'Modern-day cycling huh,' exclaimed Greipel. 'No grupetto'
Saturday May 13 - Stage 7, Molfetta to Peschici (189km)
With everyone expecting the GC contenders to keep their powder dry for the first-category summit finish to Blockhaus tomorrow, we knew there'd be a good chance that a breakaway group could stay away to the finish today if it had enough riders in it to open a big advantage in the first half of the stage.
Because of this and with 84km of exposed coastal roads coming before the first mountain, the attacks came thick and fast this morning. With groups jumping up the road left, right and centre, only to be chased down and replaced by another set of hopefuls, we covered 55km in the first hour of racing.
My team-mate Jan Barta made it into the first move that stuck today, while we also had Gregor Muhlbergher and Lukas Postlberger make contact with that group alongside Spaniard Luis Leon Sanchez about 6km later.
As Gregor was the best-placed rider in the break, more than 10 minutes down on race leader Bob Jungels, there was no threat to the pink jersey, so it was the perfect group to let go.
After such a hard start to the day everyone expected a breather but I don't think the Wilier or Gazprom teams got the memo.
The only two teams to miss the move, they took up the chase and there was no respite for another 40km or so.
By the time we reached the top of the 13km climb of Monte Sant'Angelo after 100km they had closed the gap to under a minute.
Thankfully, today was the first day I felt powerful on a climb and I managed to stay in the front portion of the bunch as we went over the top.
With the break splitting into three distinct groups ahead of us, Jan got dropped while Lukas and Gregor hung on out front, even after Lukas hit the deck on the descent. When Gazprom and Wilier eventually gave up the ghost in the valley below, things calmed down in the peloton and they opened their advantage.
With a four-minute lead and less than 40km to go, Gregor made it into the new five-man split, which looked like it was going to stay clear to the finish.
With 35km to go, the peloton chasing hard and a 2km, uphill finish, I radioed back to the team car and we agreed it would be better to save my energy and sit up rather than try to contest the finish.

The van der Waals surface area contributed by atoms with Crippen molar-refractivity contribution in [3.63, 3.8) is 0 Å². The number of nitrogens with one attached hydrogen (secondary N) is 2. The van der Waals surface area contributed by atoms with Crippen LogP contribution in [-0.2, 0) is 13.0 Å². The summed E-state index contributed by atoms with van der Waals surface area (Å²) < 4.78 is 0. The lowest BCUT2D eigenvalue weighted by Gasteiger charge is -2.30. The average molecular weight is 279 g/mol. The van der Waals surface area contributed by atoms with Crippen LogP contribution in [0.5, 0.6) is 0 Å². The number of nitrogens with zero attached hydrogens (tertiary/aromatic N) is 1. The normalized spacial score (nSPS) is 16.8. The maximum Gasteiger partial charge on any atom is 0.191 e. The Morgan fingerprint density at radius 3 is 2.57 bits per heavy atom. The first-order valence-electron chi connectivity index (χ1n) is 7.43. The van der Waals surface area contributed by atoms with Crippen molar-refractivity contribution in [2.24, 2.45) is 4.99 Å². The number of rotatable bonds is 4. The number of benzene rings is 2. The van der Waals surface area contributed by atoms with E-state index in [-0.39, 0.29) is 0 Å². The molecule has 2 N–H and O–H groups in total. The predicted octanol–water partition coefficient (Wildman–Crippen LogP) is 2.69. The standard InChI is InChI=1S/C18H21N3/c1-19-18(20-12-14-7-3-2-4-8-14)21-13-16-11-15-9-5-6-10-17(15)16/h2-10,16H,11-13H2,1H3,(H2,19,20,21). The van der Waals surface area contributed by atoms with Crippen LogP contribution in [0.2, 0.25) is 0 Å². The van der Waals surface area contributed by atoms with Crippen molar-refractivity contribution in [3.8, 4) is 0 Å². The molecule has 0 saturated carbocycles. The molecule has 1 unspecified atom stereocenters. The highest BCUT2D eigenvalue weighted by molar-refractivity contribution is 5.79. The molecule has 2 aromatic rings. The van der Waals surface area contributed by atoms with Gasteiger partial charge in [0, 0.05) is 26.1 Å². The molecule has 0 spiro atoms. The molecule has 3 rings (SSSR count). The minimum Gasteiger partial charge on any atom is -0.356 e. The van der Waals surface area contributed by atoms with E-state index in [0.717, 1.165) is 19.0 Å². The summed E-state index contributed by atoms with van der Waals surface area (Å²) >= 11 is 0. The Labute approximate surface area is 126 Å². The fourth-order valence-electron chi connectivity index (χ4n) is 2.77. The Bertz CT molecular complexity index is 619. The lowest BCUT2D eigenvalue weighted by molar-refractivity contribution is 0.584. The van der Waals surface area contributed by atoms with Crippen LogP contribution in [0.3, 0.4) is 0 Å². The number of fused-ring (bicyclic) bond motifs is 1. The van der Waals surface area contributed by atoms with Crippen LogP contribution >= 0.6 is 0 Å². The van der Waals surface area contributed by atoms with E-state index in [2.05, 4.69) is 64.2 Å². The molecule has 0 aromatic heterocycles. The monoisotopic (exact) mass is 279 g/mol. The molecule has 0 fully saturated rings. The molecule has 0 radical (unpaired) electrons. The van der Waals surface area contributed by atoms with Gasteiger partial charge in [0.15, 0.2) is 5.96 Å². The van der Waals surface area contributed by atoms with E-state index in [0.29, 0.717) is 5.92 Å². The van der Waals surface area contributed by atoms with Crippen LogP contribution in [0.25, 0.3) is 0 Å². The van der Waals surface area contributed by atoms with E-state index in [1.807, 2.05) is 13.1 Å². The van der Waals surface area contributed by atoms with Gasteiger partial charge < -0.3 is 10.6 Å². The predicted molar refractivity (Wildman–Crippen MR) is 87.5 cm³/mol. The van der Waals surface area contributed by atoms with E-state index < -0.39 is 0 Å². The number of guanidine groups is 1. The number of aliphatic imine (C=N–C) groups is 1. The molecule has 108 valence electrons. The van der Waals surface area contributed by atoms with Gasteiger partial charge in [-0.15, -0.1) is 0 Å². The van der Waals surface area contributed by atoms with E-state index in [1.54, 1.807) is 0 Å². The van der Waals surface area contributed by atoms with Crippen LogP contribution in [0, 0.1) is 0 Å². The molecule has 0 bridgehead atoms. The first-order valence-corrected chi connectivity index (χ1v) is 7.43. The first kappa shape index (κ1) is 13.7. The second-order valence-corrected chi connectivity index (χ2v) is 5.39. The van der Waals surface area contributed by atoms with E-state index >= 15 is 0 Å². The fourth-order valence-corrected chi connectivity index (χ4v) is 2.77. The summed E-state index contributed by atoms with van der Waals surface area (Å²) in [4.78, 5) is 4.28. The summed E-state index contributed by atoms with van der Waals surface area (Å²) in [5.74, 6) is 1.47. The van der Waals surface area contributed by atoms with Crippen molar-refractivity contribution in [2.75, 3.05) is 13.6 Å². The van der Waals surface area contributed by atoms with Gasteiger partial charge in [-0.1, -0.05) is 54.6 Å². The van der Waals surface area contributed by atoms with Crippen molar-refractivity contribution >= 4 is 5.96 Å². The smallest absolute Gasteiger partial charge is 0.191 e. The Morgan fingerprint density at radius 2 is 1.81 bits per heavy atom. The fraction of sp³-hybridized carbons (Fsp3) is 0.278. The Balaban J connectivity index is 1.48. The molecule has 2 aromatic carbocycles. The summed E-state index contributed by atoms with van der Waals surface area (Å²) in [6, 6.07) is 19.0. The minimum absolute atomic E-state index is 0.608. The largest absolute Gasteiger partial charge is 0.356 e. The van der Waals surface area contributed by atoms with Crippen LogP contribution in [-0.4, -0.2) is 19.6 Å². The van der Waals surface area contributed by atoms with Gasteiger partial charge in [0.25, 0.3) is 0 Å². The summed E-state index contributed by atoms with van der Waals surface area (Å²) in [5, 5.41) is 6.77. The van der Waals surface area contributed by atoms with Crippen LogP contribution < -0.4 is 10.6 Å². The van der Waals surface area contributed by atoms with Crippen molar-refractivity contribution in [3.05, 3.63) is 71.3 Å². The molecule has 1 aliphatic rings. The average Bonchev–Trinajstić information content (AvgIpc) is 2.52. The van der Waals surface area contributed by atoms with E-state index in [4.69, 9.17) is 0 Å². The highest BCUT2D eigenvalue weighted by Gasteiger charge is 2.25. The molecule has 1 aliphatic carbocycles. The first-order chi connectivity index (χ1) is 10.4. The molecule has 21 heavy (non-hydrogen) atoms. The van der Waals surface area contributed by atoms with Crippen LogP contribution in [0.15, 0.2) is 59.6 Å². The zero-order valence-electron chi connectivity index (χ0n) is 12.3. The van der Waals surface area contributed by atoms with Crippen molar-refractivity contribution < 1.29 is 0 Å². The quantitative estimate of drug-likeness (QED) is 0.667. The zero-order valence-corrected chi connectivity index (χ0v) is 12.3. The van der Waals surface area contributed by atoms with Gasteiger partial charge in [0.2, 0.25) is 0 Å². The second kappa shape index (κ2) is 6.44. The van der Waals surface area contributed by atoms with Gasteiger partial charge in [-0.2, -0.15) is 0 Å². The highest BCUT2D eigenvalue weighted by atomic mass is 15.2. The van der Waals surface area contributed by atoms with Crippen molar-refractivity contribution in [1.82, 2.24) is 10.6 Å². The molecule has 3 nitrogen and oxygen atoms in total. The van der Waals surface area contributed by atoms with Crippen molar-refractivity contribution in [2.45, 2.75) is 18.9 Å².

As it became more and more likely the break was going to stick, a few of the sprinters were looking at each other to see who was going to sit up first. In the end Caleb Ewan and I just looked at each other with 15km to go and nodded.
Once we eased up, a load of guys joined us and we rolled to the finish about 14 minutes down on stage winner Gorka Izaguirre of Movistar.
We made the right choice as four of the breakaways managed to stay clear and contest the stage victory.
Unfortunately for Gregor, who was fantastic on a tough stage, he ran out of steam in the last 10km or so and the front of the peloton snatched fifth place off him with just 150m to go and he finished 31st. He's been superb all week and it would have been nice to see him get a top-five finish today.
Sunday May 14 - Stage 8
Montenero di Bisaccia to Blockhaus (152km)
With the huge 25km climb to the summit finish at Blockhaus coming at the end of today's stage, as a non-climber I had two main objectives.
The first was to stay in this Giro by finishing inside the time limit, calculated on a daily percentage of the winner's time, and the second was to get through the stage using as little energy as possible in order to try and be as fresh as possible for when the next sprint stages come next week.
With more than 100km of flatter roads before the last two climbs today, I made the decision to ride the most aero bike we have on the team, the Specialized Venge, with 50mm Roval wheels for that part of the stage.
The more aero you are, the less power you have to use and the less power you have to use the fresher you are going to be at the end of the day.
Having agreed with the mechanics last night that I would swap to my climbing bike, the lighter, stiffer Specialized Tarmac with 32mm Rovals on the final climb, they mounted it on the outside of the roof rack on the second team car this morning for ease of access later on.
While the rake-thin climbers are going at it hell for leather up front, those of us with lower power-to-weight ratios usually try to stick together and form a little group or grupetto of our own.
As the more experienced and most respected sprinter on this Giro, Andre Greipel is usually the one who calls 'Grupetto' on a big climb.
On an especially tough day, the big German will have a lot of team-mates around him to help drive the group down on the descents and along valleys to make up time before the next climb.
However, when he called 'grupetto' today a lot of guys kept riding hard for no apparent reason.
We were already suffering with the pace the Movistar team were setting on the front and both knew they hadn't even opened the throttle yet.
"Modern-day cycling huh," exclaimed Greipel. "There's no grupetto. Everybody keeps racing!'
Once the grupetto formed, the pace eased so I radioed back to the team car for my climber's bike. They were able to drive up alongside me and pull in before I hopped off and swapped bikes.
The change was so quick that I was only halfway down the group when I got back on.
With a small chainring of 39 teeth and a dinner-plate back cog of 30 teeth, I was able to sit down and save my legs on even the steepest parts of the climb today and the responsiveness of the stiffer frame gave me a little boost.
Movistar kept the pace on to the top and Nairo Quintana became the new race leader today, although I was half an hour back the road so I didn't see much of it.
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